A few newbie questions

DustystratDustystrat Member Posts: 10 ■□□□□□□□□□
I finished reading Todd's Sybex book and played with Boson and Sybex Gold sims. A few things that I think should be simple that are still fuzzy in my head... I think some of this is from not having a real router to play with and my background is small Lans. Usually just hubs involved, not switches & routers. Anyway... here's my questions....

You connect to a router through a console port to configure it. Great. The physical connection is made. Now... How do you get to the actual window to start configuring it. Do you telnet into it somehow? Does Cisco provide software? A pretty simple thing and I can't seem to find an answer anywhere. What would be the command from a Windows command line. "telnet com2" or something?

Setting up a routing protocol using the CLI. Todd shows the same Class C example in every version of his books to set up static and dynamic routing tables. What about Class B? Would it look like this?

Lab_A#config t
Lab_A(config)#interface fa0/0
Lab_A(config-if)#ip address
Lab_A(config-if)#no shut
Lab_A(config-if)#interface serial 0/0
Lab_A(config-if)#ip address
Lab_A(config-if)#no shut
Lab_A(config)#router igrp 123
Lab_A#copy run start

Lastly... (for now)

What does the second numbers mean in a "serial 0/0?"
One is an interface number. What's the other? I don't see it in the book. Is it something to do with 100Mb connections? Sometimes you see it as "s0/0" and sometimes just "s0" in the sims I'm messing with. I thought it was a subinterface until I got to the chapter that explained a subinterface was "fa0/1.1"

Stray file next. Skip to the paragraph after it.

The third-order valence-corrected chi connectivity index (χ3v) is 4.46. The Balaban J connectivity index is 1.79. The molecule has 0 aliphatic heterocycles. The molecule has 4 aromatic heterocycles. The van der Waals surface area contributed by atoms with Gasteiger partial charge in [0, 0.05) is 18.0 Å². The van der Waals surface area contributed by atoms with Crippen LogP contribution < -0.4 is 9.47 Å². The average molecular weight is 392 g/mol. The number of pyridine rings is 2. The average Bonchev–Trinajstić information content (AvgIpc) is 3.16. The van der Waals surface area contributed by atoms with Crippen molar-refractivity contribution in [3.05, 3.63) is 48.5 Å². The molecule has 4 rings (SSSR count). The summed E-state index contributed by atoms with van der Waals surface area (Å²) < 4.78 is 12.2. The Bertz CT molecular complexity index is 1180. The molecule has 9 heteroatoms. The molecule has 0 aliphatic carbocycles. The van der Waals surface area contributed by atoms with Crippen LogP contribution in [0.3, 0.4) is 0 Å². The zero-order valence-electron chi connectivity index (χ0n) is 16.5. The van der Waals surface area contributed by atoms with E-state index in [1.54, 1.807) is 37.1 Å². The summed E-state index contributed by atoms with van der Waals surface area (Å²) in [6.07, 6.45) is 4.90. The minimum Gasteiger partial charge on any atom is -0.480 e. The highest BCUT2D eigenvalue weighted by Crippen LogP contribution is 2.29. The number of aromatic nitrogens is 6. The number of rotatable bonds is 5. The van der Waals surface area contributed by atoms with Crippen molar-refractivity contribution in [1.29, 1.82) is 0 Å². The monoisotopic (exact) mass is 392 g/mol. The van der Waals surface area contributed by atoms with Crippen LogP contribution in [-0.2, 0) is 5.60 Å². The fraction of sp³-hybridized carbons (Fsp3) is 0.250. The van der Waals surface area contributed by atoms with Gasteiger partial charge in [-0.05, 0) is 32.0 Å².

Any and all help is greatly appreciated. Sad thing is, I don't even think half of what I asked would end up as CCNA questions.
Working on CCNA


  • kplabkplab Member Posts: 101
    1. You can access the console through a terminal emulation software, e.g. HyperTerminal. Configure it to use the COM port that is connected to the router, with terminal settings of 9600 baud rate, no parity, 8 data bits, 1 stop bit, and no flow control.

    2. The interface and routing protocol configuration seems to be alright.

    3. Depending on the model of a router, an interface can be specified as <interface-type> <port#> (e.g. serial 0) or <interface-type> <slot#>/<port#> (e.g. serial 0/1). For router models that have physical slots such that modules can be plugged into the slots (e.g. 2600, 3600, 7000 series), both the slot number and the port number of an interface have to be specified.
    www.kp-lab.com - Free CCNA, CCNP, and Network+ Study Guides
  • DustystratDustystrat Member Posts: 10 ■□□□□□□□□□
    Thanks a bunch. A great help.
    Working on CCNA
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